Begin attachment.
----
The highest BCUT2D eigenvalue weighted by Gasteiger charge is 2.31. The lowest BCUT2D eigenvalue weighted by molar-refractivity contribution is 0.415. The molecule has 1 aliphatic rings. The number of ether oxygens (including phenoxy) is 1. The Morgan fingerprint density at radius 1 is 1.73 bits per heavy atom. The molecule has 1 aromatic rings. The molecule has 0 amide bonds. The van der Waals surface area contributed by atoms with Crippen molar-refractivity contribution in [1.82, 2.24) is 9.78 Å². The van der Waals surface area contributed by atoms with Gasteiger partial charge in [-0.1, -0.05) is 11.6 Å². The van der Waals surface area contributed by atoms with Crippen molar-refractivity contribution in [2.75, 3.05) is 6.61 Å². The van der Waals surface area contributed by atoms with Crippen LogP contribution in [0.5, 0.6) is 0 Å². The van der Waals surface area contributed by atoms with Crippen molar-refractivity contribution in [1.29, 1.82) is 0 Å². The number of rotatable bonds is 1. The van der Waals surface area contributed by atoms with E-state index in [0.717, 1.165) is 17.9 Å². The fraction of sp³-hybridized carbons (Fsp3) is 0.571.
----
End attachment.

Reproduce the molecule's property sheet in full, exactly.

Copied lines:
The highest BCUT2D eigenvalue weighted by Gasteiger charge is 2.31. The lowest BCUT2D eigenvalue weighted by molar-refractivity contribution is 0.415. The molecule has 1 aliphatic rings. The number of ether oxygens (including phenoxy) is 1. The Morgan fingerprint density at radius 1 is 1.73 bits per heavy atom. The molecule has 1 aromatic rings. The molecule has 0 amide bonds. The van der Waals surface area contributed by atoms with Crippen molar-refractivity contribution in [1.82, 2.24) is 9.78 Å². The van der Waals surface area contributed by atoms with Gasteiger partial charge in [-0.1, -0.05) is 11.6 Å². The van der Waals surface area contributed by atoms with Crippen molar-refractivity contribution in [2.75, 3.05) is 6.61 Å². The van der Waals surface area contributed by atoms with Crippen LogP contribution in [0.5, 0.6) is 0 Å². The van der Waals surface area contributed by atoms with Crippen molar-refractivity contribution in [1.29, 1.82) is 0 Å². The number of rotatable bonds is 1. The van der Waals surface area contributed by atoms with E-state index in [0.717, 1.165) is 17.9 Å². The fraction of sp³-hybridized carbons (Fsp3) is 0.571.